What happened to the dancing part of my life plan? I washed out of ballet, lost interest in tap. But in my college years I found modern dance. We dove in wholeheartedly. We went to workshops to learn the basics of movement and floor patterns. We formed a Modern Dance Club and by trial and error, learned about staging. We performed in solos, duos, all the way up to ensemble pieces, agonizing over our musical selections and our choreography. And what a time we had with costuming. Martha Graham would not have been pleased with our end-of-the-year extravaganzas, but we were stars in our own universe. As a result of endless rehearsals, I know every note of "Waltz of the Flowers", Copeland's "Rodeo" and "Teddy Bear's Picnic". I even did a solo to a reading – the poem "What is a Girl?" It was great fun.
With CD's being so handy to store, much previous music has been re-recorded. Looking through a catalogue is like traveling back through life. Collections of pop music by one artist, collections from a particular year, collections of a special genre all are found on CD. In my car I have six CD's of Broadway music to keep me company. At home I am more liable to play new-age artists like David Young and George Winston – something mellow with flutes and guitar. I am not big on country but I own all of Jo Dee Messina's songs because she was my student in fourth grade. I have most of Andrew Lloyd Weber's albums, even the ones that didn't become popular like "Aspects of Love." And I have all of Simon and Garfunkel just because I like to hear them sing.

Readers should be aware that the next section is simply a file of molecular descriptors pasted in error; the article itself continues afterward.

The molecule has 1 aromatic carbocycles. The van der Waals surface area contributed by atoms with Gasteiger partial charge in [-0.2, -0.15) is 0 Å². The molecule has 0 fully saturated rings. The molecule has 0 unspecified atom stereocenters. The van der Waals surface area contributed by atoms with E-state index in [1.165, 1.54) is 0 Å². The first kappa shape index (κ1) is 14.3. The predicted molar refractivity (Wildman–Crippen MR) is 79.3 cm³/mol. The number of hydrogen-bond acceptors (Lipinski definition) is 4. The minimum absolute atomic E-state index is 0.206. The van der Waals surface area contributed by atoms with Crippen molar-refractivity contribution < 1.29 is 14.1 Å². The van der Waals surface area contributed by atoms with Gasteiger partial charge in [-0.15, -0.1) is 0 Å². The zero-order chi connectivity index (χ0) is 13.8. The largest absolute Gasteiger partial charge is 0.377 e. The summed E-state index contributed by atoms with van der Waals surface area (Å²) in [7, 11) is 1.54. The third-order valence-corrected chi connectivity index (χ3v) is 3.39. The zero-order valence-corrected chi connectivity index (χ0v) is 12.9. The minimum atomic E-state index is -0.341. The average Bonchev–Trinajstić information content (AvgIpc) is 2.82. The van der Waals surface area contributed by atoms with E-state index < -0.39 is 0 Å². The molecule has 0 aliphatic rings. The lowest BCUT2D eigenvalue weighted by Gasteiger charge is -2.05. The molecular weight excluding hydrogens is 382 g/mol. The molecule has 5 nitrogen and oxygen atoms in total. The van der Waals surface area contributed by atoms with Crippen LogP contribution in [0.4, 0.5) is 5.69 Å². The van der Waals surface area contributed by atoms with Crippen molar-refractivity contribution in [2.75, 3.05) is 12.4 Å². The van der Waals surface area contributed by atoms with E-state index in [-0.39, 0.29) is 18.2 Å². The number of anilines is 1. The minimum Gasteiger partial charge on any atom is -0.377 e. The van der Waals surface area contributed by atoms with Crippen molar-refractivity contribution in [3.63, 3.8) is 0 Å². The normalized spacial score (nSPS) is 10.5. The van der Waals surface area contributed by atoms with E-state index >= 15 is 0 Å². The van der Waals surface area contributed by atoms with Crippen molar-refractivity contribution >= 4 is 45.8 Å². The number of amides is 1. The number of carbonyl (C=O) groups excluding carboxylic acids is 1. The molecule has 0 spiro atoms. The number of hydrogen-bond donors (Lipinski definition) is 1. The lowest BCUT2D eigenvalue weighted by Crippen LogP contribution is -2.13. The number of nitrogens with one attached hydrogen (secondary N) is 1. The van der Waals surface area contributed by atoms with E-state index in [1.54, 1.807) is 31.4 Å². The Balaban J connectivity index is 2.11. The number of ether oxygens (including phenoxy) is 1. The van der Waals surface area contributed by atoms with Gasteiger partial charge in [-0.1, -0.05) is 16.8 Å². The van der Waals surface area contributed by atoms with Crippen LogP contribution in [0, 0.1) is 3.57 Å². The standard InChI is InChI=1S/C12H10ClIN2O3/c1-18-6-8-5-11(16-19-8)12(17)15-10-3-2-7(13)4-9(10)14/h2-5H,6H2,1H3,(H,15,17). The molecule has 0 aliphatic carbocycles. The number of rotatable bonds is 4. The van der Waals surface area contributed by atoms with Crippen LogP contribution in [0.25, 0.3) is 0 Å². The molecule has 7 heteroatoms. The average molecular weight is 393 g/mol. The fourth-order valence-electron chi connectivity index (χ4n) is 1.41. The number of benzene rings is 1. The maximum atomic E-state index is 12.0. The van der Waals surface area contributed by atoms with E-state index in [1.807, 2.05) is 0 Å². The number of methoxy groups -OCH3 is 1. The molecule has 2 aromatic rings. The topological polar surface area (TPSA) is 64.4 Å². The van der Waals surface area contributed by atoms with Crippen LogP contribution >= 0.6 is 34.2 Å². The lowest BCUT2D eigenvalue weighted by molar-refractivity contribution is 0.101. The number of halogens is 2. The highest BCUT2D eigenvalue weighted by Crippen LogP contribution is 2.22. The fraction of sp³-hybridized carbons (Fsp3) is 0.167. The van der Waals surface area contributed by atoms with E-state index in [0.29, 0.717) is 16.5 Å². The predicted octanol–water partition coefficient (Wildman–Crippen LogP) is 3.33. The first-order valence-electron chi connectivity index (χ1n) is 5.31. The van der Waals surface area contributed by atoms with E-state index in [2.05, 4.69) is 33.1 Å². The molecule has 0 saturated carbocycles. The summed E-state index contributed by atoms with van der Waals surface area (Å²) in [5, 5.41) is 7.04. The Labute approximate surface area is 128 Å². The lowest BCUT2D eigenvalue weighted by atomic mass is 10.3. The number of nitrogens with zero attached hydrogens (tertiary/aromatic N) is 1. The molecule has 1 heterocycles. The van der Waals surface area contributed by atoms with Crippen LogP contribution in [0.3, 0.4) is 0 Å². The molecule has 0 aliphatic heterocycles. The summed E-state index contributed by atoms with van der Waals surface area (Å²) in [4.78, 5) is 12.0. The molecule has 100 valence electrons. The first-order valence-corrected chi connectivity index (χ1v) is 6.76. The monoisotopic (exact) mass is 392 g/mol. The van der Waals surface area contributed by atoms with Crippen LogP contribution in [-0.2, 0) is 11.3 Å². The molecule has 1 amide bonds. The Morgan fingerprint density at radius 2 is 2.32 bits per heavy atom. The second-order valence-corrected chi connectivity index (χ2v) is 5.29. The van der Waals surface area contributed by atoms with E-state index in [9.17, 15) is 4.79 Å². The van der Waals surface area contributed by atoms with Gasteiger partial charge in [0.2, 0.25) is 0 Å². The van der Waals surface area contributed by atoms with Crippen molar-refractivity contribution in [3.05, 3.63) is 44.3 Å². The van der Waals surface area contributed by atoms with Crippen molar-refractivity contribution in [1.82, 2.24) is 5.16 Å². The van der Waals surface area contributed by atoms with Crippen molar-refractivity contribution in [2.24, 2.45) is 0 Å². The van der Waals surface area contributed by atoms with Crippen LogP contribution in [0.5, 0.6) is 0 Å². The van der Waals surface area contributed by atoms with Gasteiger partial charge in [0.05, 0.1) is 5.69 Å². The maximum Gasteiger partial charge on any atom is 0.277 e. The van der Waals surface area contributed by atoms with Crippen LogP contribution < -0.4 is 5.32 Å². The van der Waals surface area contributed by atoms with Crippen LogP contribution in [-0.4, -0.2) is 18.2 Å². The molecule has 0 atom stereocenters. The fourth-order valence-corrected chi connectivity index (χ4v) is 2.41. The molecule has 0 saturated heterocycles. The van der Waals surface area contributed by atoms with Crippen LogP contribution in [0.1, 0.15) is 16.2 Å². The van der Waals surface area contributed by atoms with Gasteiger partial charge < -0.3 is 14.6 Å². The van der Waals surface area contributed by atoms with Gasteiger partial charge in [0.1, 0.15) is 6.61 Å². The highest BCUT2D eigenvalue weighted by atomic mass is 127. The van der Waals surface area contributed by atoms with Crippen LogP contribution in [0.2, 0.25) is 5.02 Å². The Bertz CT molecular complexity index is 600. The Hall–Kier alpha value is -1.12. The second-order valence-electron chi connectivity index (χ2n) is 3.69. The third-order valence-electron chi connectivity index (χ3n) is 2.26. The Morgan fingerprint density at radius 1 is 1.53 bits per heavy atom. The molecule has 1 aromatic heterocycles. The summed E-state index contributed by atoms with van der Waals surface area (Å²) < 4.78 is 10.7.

Several years ago when I began collecting CD's, I asked my husband to buy me a good player for my birthday. He bought a wonderful little Bose. I would turn it way up and listen from all points in the house, then run down and change the CD or play it again. A few months ago, I made an interesting discovery. The machine has a repeat button. I don't have to dash downstairs at the end of every CD any more. Who knows what wonderful advances will continue to appear? I shall try to keep up. As long as I can hear my life favorites, I am happy.